A lot has happened since we were last in touch. The Kyambogo University BME Diploma goes from strength to strength and has now been adopted by the Ugandan Ministries of Health and Education as the yardstick for any such courses taking place in Uganda. All of this is in no small way due to the input of our volunteers (you) whose practical hands-on sessions have elevated the course above the rest. Rod McGregor (Warrington and Hatton NHS Trust) and Simeon Beaumont (East Sussex Healthcare NHS Trust) went out to Kyambogo to do 2 weeks each on the Diploma course last October, and Ben Johnson (Freeman Hospital Newcastle Trust) and Satish Thakar (retired from Colchester Hospital) did the honours in March of this year, all of course ably helped and supported as ever by Jas Bilkhu, our Programme Manager.
In fact, such has been the success of the Diploma course at Kyambogo that this year they have begun offering a full bachelor’s degree in Biomedical Engineering which will run alongside the Diploma course and will be similarly supported by our volunteers. This has doubled the number of volunteers required, and we have been heartened by the fact that we have already filled the places for the next semester this Autumn.
The Spring semester at Kyambogo was also attended by Elisabetta Frijia, our current intern from Italy, who not only did some teaching herself but also helped to support the volunteers. Elisabetta is with us for 6 months, paid for by a grant from The Expat Foundation, with a brief to finish the writing-up of the teaching notes and Power Point presentations used by our volunteers when teaching their practical sessions. This should prove to be an invaluable resource not only for our own volunteers but also for any other individuals working to improve the quality of Biomedical Engineering in Low Resource countries.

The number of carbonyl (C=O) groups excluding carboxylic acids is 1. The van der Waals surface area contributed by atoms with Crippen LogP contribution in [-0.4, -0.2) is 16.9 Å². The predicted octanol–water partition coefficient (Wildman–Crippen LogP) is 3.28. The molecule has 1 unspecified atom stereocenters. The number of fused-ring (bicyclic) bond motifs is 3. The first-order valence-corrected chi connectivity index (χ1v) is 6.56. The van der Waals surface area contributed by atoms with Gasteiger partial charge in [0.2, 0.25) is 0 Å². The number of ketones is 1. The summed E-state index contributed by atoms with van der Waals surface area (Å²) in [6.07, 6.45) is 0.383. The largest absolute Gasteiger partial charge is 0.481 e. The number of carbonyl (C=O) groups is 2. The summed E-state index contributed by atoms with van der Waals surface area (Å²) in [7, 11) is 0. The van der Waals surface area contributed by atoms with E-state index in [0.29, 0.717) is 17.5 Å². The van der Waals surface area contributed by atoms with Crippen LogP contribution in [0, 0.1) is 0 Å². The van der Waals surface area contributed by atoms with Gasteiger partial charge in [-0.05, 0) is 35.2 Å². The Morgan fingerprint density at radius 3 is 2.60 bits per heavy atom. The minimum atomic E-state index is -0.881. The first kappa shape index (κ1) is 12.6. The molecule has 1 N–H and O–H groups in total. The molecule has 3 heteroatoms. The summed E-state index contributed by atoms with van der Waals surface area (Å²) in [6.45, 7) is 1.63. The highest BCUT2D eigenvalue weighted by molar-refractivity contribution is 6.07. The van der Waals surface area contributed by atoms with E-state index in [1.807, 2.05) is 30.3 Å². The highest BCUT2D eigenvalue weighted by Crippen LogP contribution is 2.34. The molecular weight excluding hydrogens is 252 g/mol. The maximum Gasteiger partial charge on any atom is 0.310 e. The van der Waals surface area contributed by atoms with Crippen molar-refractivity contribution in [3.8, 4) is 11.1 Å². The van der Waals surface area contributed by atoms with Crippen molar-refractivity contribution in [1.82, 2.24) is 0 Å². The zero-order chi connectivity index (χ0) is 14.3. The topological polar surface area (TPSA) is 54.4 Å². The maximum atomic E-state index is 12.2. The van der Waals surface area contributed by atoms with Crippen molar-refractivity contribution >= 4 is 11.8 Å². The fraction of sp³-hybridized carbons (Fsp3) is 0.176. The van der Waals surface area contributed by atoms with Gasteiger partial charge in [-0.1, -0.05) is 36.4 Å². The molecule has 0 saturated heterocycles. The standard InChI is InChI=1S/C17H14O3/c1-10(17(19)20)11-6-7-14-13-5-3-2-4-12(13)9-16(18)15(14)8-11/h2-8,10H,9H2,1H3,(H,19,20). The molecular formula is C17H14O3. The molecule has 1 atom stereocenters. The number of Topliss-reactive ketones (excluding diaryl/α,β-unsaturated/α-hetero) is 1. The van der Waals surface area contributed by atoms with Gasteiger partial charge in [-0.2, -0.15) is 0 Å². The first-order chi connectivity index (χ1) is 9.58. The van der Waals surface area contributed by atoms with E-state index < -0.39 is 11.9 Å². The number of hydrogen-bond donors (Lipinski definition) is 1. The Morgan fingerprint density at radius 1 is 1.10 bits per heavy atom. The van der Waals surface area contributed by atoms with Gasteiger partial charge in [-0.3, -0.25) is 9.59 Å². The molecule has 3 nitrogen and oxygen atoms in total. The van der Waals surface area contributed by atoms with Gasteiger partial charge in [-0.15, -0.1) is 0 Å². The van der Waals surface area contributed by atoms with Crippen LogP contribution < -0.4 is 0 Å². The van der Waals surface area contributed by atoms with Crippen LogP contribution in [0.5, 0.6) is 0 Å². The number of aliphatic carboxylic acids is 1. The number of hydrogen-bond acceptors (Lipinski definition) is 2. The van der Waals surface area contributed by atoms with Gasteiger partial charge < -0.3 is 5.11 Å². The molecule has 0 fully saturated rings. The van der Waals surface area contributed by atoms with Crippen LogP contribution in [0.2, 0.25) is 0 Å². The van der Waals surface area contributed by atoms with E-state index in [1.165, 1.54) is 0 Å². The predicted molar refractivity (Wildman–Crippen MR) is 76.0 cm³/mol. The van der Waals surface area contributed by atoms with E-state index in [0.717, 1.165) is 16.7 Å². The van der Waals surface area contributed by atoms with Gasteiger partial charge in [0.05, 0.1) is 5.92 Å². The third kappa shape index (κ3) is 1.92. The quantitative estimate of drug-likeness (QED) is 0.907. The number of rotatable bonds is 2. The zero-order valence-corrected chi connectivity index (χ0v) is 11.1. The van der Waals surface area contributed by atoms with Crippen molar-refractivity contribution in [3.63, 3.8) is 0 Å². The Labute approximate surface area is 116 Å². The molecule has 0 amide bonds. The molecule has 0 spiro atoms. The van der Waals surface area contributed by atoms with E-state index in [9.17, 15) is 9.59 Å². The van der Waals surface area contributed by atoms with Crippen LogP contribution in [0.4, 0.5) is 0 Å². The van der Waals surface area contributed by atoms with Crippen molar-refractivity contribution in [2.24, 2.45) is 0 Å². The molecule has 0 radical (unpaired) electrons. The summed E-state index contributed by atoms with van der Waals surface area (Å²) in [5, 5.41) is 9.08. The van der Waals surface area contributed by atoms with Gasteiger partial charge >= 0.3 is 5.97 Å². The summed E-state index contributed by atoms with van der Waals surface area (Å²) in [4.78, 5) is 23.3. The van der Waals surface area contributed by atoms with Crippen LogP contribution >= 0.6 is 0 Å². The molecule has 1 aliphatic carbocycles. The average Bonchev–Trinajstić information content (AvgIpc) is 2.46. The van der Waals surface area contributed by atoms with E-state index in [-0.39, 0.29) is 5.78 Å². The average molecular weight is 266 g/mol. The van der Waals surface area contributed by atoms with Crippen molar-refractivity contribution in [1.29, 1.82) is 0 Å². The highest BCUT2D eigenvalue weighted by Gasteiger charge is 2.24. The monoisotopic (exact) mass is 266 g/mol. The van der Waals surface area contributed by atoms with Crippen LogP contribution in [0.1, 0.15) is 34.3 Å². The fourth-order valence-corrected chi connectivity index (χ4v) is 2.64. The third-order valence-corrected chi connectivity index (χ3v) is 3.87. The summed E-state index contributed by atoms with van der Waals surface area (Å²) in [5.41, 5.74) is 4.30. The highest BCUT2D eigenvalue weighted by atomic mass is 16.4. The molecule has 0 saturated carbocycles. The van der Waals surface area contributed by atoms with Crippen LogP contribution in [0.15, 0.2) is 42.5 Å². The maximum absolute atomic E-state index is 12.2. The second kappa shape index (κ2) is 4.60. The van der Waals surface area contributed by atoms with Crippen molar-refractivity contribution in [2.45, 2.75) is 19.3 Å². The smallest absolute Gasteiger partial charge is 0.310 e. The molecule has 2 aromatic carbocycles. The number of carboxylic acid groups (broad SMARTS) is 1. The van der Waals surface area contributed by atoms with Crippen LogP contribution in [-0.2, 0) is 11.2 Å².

As well as the Kyambogo Programme we once again sent a volunteer, Dave Robinson (United Lincolnshire Hospitals NHS Trust), to Fortportal in the far West of Uganda to run two weeks of user training in medical devices for final year nurses and midwives at the Fortportal International Nursing School (FINS). This was Dave’s second time at FINS, and both he and the students had a very successful, time.
Dave Robinson at FINS with some of his students.
Martin Worster was out in Uganda in February meeting with various stakeholders and networking for some potential new programmes, including a request from the National Bloodbank in Uganda for Technician training in maintenance of basic laboratory equipment and a planned programme to bring CPD to Technicians and Engineers in Government hospitals across the country.
From 10th to 12th April Martin also represented the Amalthea Trust at the Geneva Health Forum, organised by the WHO, where the annual meeting of ENMELC (European Network for Medical Engineering in Low-income Countries) was taking place. The Trust is committed to working with other organisations in Europe to highlight the chronic shortage of Biomedical Engineers and Technicians in developing countries.
The various members of ENMELC at the meeting in Geneva:
As this is being written two of our most experienced volunteers, Ray Emslie and Satish Thakar, are preparing to fly to Addis Ababa in Ethiopia where they will be teaching practical maintenance, fault finding and repair on a range of equipment. This is the second instalment of the Training-the-trainers programme which we started last summer under the auspices of the Dutch NGO CINOP Global, meaning that by the end of 2018 we will have sent out a total of 12 engineers on placements in East Africa. This means that we need more and more Biomedical Engineers to volunteer their time so that we can continue to develop the important work of supporting health care delivery in these countries through the sharing of experience. So if you haven’t yet volunteered but would like to find out more please visit our website at www.amaltheatrust.org.uk or get in touch by email at firstname.lastname@example.org
The Amalthea Trust Team